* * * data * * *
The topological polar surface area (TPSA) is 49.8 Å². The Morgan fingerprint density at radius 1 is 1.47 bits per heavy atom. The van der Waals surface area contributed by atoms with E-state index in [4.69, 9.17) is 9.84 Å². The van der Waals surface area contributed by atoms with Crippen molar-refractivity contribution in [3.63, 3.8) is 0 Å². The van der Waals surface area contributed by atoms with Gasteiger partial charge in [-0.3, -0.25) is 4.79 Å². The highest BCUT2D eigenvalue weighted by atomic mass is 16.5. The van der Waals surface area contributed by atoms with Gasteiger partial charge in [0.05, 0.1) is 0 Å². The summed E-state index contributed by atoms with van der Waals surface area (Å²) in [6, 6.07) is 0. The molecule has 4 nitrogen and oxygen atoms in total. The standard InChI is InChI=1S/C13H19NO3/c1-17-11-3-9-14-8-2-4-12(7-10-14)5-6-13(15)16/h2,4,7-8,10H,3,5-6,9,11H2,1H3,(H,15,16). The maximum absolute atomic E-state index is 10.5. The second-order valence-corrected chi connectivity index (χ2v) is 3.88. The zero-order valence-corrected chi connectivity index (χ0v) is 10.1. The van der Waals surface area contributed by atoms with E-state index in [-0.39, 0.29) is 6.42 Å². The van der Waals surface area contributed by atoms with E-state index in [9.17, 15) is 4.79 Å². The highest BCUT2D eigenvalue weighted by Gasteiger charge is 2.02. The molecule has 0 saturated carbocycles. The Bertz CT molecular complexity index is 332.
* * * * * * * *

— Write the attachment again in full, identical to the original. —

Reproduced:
The topological polar surface area (TPSA) is 49.8 Å². The Morgan fingerprint density at radius 1 is 1.47 bits per heavy atom. The van der Waals surface area contributed by atoms with E-state index in [4.69, 9.17) is 9.84 Å². The van der Waals surface area contributed by atoms with Crippen molar-refractivity contribution in [3.63, 3.8) is 0 Å². The van der Waals surface area contributed by atoms with Gasteiger partial charge in [-0.3, -0.25) is 4.79 Å². The highest BCUT2D eigenvalue weighted by atomic mass is 16.5. The van der Waals surface area contributed by atoms with Gasteiger partial charge in [0.05, 0.1) is 0 Å². The summed E-state index contributed by atoms with van der Waals surface area (Å²) in [6, 6.07) is 0. The molecule has 4 nitrogen and oxygen atoms in total. The standard InChI is InChI=1S/C13H19NO3/c1-17-11-3-9-14-8-2-4-12(7-10-14)5-6-13(15)16/h2,4,7-8,10H,3,5-6,9,11H2,1H3,(H,15,16). The maximum absolute atomic E-state index is 10.5. The second-order valence-corrected chi connectivity index (χ2v) is 3.88. The zero-order valence-corrected chi connectivity index (χ0v) is 10.1. The van der Waals surface area contributed by atoms with E-state index in [-0.39, 0.29) is 6.42 Å². The van der Waals surface area contributed by atoms with E-state index in [9.17, 15) is 4.79 Å². The highest BCUT2D eigenvalue weighted by Gasteiger charge is 2.02. The molecule has 0 saturated carbocycles. The Bertz CT molecular complexity index is 332.